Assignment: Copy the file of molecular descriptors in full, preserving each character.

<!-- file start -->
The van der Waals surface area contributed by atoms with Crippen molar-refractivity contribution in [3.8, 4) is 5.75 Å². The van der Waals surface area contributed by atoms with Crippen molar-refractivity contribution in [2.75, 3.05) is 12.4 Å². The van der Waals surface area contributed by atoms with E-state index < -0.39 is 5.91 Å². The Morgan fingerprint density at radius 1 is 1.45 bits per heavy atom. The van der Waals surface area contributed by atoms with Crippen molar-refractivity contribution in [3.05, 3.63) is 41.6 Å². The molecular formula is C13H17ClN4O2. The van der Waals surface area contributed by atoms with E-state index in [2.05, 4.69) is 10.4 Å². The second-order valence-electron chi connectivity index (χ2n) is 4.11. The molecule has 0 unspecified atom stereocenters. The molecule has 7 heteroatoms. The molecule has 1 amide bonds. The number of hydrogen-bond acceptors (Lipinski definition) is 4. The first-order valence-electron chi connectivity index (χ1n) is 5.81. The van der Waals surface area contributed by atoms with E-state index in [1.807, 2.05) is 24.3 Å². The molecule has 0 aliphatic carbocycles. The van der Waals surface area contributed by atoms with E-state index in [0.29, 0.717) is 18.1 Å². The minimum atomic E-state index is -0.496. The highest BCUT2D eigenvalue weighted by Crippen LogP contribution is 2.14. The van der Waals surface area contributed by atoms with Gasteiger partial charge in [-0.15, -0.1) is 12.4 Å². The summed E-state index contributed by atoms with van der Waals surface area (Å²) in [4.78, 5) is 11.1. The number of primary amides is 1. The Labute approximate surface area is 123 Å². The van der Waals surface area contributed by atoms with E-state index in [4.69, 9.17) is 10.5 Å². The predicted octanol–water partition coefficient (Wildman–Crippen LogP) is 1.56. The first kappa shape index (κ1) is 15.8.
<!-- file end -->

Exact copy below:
The van der Waals surface area contributed by atoms with Crippen molar-refractivity contribution in [3.8, 4) is 5.75 Å². The van der Waals surface area contributed by atoms with Crippen molar-refractivity contribution in [2.75, 3.05) is 12.4 Å². The van der Waals surface area contributed by atoms with E-state index < -0.39 is 5.91 Å². The Morgan fingerprint density at radius 1 is 1.45 bits per heavy atom. The van der Waals surface area contributed by atoms with Crippen molar-refractivity contribution in [3.05, 3.63) is 41.6 Å². The molecular formula is C13H17ClN4O2. The van der Waals surface area contributed by atoms with E-state index in [2.05, 4.69) is 10.4 Å². The second-order valence-electron chi connectivity index (χ2n) is 4.11. The molecule has 0 unspecified atom stereocenters. The molecule has 7 heteroatoms. The molecule has 1 amide bonds. The number of hydrogen-bond acceptors (Lipinski definition) is 4. The first-order valence-electron chi connectivity index (χ1n) is 5.81. The van der Waals surface area contributed by atoms with E-state index in [1.807, 2.05) is 24.3 Å². The molecule has 0 aliphatic carbocycles. The van der Waals surface area contributed by atoms with E-state index in [0.29, 0.717) is 18.1 Å². The minimum atomic E-state index is -0.496. The highest BCUT2D eigenvalue weighted by Crippen LogP contribution is 2.14. The van der Waals surface area contributed by atoms with Gasteiger partial charge in [-0.15, -0.1) is 12.4 Å². The summed E-state index contributed by atoms with van der Waals surface area (Å²) in [4.78, 5) is 11.1. The number of primary amides is 1. The Labute approximate surface area is 123 Å². The van der Waals surface area contributed by atoms with E-state index in [4.69, 9.17) is 10.5 Å². The predicted octanol–water partition coefficient (Wildman–Crippen LogP) is 1.56. The first kappa shape index (κ1) is 15.8.